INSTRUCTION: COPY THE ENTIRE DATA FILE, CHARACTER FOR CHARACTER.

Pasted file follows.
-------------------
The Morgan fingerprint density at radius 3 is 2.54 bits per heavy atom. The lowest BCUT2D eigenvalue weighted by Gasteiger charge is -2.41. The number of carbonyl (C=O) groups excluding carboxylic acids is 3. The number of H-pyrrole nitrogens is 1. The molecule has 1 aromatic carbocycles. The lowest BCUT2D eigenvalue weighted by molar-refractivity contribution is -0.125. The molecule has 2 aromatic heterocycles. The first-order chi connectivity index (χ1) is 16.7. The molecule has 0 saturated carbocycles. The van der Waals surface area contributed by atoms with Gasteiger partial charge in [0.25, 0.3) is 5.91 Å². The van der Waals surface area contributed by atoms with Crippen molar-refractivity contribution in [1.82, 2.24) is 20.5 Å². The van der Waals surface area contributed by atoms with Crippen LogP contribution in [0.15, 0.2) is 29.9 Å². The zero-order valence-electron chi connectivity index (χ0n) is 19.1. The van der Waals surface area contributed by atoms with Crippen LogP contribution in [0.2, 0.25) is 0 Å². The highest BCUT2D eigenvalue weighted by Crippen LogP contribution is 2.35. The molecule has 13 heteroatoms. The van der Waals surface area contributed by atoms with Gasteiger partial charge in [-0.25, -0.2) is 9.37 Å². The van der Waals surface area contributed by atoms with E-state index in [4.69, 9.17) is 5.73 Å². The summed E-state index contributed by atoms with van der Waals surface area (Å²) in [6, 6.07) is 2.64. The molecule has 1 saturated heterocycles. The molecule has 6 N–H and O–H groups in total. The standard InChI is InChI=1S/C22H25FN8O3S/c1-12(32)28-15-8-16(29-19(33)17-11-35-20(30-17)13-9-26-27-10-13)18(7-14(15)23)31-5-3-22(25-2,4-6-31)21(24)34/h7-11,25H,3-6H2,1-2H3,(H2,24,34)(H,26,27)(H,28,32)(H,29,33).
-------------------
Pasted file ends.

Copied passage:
The Morgan fingerprint density at radius 3 is 2.54 bits per heavy atom. The lowest BCUT2D eigenvalue weighted by Gasteiger charge is -2.41. The number of carbonyl (C=O) groups excluding carboxylic acids is 3. The number of H-pyrrole nitrogens is 1. The molecule has 1 aromatic carbocycles. The lowest BCUT2D eigenvalue weighted by molar-refractivity contribution is -0.125. The molecule has 2 aromatic heterocycles. The first-order chi connectivity index (χ1) is 16.7. The molecule has 0 saturated carbocycles. The van der Waals surface area contributed by atoms with Gasteiger partial charge in [0.25, 0.3) is 5.91 Å². The van der Waals surface area contributed by atoms with Crippen molar-refractivity contribution in [1.82, 2.24) is 20.5 Å². The van der Waals surface area contributed by atoms with Crippen LogP contribution in [0.15, 0.2) is 29.9 Å². The zero-order valence-electron chi connectivity index (χ0n) is 19.1. The van der Waals surface area contributed by atoms with Crippen LogP contribution in [0.2, 0.25) is 0 Å². The highest BCUT2D eigenvalue weighted by Crippen LogP contribution is 2.35. The molecule has 13 heteroatoms. The van der Waals surface area contributed by atoms with Gasteiger partial charge in [-0.25, -0.2) is 9.37 Å². The van der Waals surface area contributed by atoms with E-state index in [4.69, 9.17) is 5.73 Å². The summed E-state index contributed by atoms with van der Waals surface area (Å²) in [6, 6.07) is 2.64. The molecule has 1 saturated heterocycles. The molecule has 6 N–H and O–H groups in total. The standard InChI is InChI=1S/C22H25FN8O3S/c1-12(32)28-15-8-16(29-19(33)17-11-35-20(30-17)13-9-26-27-10-13)18(7-14(15)23)31-5-3-22(25-2,4-6-31)21(24)34/h7-11,25H,3-6H2,1-2H3,(H2,24,34)(H,26,27)(H,28,32)(H,29,33).